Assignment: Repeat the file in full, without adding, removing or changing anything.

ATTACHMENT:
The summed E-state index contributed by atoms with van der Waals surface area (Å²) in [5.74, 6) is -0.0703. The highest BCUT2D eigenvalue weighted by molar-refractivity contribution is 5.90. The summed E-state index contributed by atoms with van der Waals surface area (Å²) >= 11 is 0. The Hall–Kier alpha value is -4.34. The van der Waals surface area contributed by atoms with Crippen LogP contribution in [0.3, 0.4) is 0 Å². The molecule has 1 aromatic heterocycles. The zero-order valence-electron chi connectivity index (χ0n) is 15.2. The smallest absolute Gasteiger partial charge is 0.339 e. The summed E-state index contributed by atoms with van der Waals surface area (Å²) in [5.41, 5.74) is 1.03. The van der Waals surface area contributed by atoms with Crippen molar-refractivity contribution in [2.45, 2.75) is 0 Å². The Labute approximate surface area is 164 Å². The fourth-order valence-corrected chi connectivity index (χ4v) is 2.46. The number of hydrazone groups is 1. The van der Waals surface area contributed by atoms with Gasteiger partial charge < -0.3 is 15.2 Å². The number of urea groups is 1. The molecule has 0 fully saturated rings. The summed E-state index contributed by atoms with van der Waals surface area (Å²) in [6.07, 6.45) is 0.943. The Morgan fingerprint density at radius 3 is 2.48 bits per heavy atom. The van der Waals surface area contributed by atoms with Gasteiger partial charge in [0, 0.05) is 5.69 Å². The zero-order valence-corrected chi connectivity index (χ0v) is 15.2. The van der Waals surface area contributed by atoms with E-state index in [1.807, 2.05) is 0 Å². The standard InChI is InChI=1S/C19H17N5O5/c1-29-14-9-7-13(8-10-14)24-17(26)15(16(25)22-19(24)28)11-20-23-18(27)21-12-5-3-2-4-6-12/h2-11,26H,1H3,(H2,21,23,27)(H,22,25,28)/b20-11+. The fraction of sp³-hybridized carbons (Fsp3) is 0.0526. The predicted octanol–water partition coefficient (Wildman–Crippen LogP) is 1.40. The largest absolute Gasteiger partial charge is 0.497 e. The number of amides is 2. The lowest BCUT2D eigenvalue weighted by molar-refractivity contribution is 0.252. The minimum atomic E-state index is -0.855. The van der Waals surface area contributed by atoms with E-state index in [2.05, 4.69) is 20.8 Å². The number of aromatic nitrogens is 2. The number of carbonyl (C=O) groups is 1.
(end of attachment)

The summed E-state index contributed by atoms with van der Waals surface area (Å²) in [5.74, 6) is -0.0703. The highest BCUT2D eigenvalue weighted by molar-refractivity contribution is 5.90. The summed E-state index contributed by atoms with van der Waals surface area (Å²) >= 11 is 0. The Hall–Kier alpha value is -4.34. The van der Waals surface area contributed by atoms with Crippen LogP contribution in [0.3, 0.4) is 0 Å². The molecule has 1 aromatic heterocycles. The zero-order valence-electron chi connectivity index (χ0n) is 15.2. The smallest absolute Gasteiger partial charge is 0.339 e. The summed E-state index contributed by atoms with van der Waals surface area (Å²) in [5.41, 5.74) is 1.03. The van der Waals surface area contributed by atoms with Crippen molar-refractivity contribution in [2.45, 2.75) is 0 Å². The Labute approximate surface area is 164 Å². The fourth-order valence-corrected chi connectivity index (χ4v) is 2.46. The number of hydrazone groups is 1. The van der Waals surface area contributed by atoms with Gasteiger partial charge < -0.3 is 15.2 Å². The number of urea groups is 1. The molecule has 0 fully saturated rings. The summed E-state index contributed by atoms with van der Waals surface area (Å²) in [6.07, 6.45) is 0.943. The Morgan fingerprint density at radius 3 is 2.48 bits per heavy atom. The van der Waals surface area contributed by atoms with Gasteiger partial charge in [0, 0.05) is 5.69 Å². The zero-order valence-corrected chi connectivity index (χ0v) is 15.2. The van der Waals surface area contributed by atoms with E-state index in [1.807, 2.05) is 0 Å². The standard InChI is InChI=1S/C19H17N5O5/c1-29-14-9-7-13(8-10-14)24-17(26)15(16(25)22-19(24)28)11-20-23-18(27)21-12-5-3-2-4-6-12/h2-11,26H,1H3,(H2,21,23,27)(H,22,25,28)/b20-11+. The fraction of sp³-hybridized carbons (Fsp3) is 0.0526. The predicted octanol–water partition coefficient (Wildman–Crippen LogP) is 1.40. The largest absolute Gasteiger partial charge is 0.497 e. The number of amides is 2. The lowest BCUT2D eigenvalue weighted by molar-refractivity contribution is 0.252. The minimum atomic E-state index is -0.855. The van der Waals surface area contributed by atoms with E-state index in [2.05, 4.69) is 20.8 Å². The number of aromatic nitrogens is 2. The number of carbonyl (C=O) groups is 1.